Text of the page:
In an article in Admap a couple of years back, noted branded content guy Graham Hodge said some very nice things about The Art of Immersion but observed quite rightly that the book "stops short of offering advice to brands." Since then, I've spoken at marketing conferences in cities from London to Lima to Ljubljana and teamed up with Paul Woolmington to launch a day-long exec ed seminar on Digital Storytelling Strategy at Columbia—so I figure it's time to fix that.
To that end I worked with Art Kleiner, the editor of strategy+business, to develop an article that would explain immersive storytelling from a brand perspective. What does it really mean? How does it work? How does it compare with conventional advertising? And what makes it so effective? The result is "The Power of Immersive Media," which just went up on the s+b Website and will appear in print in the spring issue of the magazine. To sum it up, I've developed the downloadable infographic below, which is being published by Columbia's Digital Storytelling Lab.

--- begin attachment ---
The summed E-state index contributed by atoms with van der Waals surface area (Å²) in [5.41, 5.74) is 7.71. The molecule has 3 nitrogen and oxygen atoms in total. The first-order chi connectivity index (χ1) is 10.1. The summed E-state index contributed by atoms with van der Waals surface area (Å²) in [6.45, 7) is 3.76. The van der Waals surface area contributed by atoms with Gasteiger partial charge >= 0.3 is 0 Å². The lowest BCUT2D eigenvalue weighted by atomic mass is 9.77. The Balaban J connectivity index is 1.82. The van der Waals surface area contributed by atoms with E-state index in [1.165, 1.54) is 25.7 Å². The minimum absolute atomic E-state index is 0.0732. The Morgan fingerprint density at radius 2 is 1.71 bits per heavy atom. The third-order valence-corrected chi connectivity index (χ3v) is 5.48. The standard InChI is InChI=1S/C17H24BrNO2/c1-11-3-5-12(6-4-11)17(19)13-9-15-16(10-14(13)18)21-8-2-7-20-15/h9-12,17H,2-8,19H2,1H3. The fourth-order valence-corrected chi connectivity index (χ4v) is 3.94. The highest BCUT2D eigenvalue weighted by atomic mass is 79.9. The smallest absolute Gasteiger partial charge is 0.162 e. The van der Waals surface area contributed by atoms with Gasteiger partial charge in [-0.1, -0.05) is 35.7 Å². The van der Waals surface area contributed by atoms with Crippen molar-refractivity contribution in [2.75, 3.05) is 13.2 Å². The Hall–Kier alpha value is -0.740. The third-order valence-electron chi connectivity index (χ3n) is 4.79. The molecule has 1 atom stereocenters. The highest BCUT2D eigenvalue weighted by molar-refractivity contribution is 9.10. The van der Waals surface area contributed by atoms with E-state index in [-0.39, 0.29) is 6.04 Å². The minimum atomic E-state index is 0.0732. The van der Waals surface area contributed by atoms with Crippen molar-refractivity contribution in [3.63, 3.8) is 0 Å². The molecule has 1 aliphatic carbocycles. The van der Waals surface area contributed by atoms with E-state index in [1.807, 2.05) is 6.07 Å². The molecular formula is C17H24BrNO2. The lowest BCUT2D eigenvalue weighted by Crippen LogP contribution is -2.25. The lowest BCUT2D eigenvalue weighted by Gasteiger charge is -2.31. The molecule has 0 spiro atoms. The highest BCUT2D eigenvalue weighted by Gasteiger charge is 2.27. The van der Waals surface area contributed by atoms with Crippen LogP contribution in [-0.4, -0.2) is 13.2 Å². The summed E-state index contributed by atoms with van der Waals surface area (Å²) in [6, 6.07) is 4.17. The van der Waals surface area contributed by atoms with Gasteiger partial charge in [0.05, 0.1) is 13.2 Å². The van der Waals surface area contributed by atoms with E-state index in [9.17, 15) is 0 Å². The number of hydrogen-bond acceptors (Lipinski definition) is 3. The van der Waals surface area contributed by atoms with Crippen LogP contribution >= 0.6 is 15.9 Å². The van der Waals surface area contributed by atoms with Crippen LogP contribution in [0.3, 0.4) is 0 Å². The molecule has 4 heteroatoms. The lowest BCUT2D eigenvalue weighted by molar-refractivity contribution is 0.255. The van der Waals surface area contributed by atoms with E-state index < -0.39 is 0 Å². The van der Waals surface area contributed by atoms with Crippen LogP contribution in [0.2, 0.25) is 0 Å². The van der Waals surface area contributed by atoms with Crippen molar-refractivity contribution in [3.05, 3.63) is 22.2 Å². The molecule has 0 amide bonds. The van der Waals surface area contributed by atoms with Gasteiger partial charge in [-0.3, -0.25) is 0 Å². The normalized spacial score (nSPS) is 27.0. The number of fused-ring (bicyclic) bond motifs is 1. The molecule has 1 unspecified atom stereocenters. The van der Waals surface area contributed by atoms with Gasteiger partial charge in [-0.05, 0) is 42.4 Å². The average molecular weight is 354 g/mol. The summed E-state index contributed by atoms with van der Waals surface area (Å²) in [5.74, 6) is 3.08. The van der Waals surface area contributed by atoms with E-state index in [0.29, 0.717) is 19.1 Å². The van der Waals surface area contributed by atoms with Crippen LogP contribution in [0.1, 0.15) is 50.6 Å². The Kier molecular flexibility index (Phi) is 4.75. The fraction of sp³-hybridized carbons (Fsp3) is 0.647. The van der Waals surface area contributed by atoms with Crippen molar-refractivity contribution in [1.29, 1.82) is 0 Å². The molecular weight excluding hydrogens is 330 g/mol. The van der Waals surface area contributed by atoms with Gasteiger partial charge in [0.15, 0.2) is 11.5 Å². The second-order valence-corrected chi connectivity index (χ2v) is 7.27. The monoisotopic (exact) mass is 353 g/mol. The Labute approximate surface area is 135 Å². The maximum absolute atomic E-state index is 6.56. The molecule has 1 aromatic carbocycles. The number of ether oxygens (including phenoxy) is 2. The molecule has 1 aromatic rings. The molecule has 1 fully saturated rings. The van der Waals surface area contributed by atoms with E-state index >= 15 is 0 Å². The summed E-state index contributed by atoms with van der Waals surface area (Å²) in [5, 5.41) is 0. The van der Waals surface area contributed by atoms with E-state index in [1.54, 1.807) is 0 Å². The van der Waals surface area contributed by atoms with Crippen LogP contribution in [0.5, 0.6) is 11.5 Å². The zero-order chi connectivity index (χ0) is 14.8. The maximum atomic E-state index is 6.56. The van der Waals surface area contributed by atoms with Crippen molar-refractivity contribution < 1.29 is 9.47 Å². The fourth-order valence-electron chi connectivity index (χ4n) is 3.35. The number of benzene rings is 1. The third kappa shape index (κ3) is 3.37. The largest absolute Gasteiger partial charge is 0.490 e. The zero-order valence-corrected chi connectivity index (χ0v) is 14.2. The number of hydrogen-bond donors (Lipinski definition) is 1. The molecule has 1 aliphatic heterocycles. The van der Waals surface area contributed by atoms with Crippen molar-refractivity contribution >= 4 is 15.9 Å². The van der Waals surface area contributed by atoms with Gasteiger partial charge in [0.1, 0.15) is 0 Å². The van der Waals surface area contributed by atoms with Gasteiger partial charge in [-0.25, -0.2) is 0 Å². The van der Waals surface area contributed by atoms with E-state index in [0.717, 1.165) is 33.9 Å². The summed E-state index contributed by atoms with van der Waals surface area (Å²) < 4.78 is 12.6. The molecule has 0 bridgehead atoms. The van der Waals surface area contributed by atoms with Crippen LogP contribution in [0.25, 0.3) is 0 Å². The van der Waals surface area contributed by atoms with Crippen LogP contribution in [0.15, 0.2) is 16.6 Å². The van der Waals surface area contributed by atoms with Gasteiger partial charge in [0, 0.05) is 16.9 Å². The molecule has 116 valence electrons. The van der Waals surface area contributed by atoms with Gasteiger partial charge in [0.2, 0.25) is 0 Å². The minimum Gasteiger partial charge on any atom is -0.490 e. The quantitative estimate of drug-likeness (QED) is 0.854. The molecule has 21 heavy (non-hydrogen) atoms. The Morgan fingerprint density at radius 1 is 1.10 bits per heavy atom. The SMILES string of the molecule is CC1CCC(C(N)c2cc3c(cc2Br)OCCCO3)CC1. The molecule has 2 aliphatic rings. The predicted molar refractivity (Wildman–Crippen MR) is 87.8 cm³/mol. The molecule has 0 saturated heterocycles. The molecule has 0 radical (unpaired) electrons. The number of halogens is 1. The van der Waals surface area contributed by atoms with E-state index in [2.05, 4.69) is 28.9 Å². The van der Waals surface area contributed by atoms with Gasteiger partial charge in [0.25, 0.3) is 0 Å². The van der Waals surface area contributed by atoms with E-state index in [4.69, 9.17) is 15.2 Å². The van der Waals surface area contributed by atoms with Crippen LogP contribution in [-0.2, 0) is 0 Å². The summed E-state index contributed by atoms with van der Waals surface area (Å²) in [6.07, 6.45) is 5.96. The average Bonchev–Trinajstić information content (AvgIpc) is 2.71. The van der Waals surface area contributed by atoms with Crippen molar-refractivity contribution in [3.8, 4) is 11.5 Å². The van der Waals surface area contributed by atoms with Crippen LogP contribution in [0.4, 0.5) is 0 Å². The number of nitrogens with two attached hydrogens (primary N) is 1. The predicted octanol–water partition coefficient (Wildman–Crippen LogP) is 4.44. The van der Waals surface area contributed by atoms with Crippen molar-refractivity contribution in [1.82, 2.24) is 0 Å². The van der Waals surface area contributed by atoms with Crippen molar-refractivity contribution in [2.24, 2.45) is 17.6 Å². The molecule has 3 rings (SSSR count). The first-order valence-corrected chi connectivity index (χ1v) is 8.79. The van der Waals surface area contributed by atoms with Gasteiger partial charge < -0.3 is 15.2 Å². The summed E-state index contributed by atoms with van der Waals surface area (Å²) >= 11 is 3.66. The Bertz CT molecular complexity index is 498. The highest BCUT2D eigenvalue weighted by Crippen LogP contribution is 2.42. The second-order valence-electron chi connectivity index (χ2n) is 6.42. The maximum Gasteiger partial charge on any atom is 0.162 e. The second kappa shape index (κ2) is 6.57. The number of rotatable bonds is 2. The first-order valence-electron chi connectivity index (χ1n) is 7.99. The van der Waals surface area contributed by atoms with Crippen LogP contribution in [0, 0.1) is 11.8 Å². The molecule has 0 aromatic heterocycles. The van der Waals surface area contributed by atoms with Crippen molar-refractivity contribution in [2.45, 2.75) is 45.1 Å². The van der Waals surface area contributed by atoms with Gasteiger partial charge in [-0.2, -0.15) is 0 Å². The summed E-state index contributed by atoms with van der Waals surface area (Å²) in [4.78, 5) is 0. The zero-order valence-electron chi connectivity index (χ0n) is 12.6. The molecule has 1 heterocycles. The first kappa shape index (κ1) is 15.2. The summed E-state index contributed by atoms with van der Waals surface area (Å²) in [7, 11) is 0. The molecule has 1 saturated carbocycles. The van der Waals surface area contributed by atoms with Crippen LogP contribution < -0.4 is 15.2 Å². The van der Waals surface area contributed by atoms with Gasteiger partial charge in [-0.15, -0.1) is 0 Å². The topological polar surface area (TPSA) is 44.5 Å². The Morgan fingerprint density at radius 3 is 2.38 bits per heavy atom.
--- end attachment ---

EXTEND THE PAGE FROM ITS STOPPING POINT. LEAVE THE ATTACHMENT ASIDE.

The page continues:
A little background: When I started writing the book I was focused on how the Internet is changing storytelling, and the potential for near-infinite depth—for immersion—was part of that. But it wasn't until I'd nearly finished writing and had to come up with a title that I realized that "immersion" was the concept that (to paraphrase the Dude in The Big Lebowski) really tied the thing together. It's what Carlton Cuse and Damon Lindelof wanted to achieve with Lost. It's what Disney production chief Sean Bailey had tried to do at LivePlanet. It's what James Cameron hoped to accomplish with 3-D. It's what the otaku longed to attain in their obsessiveness. And it had been staring me in the face all along.
Fast-forward four years and immersiveness is everywhere you look. In theater. In art. And certainly in marketing. We're at a moment when entertainment, marketing, and storytelling are shifting and converging at a startling rate. Sixty years of interruptive advertising on TV are about to give way to an entirely different approach. Marketing's job is to make sure it's both enjoyable and effective—because if it isn't the former, it certainly won't be the latter. Here's my take on how this works and why.
"The Power of Immersion" infographic by Frank Rose is licensed under a Creative Commons Attribution-NonCommercial 4.0 International License. Based on a work at strategy+business.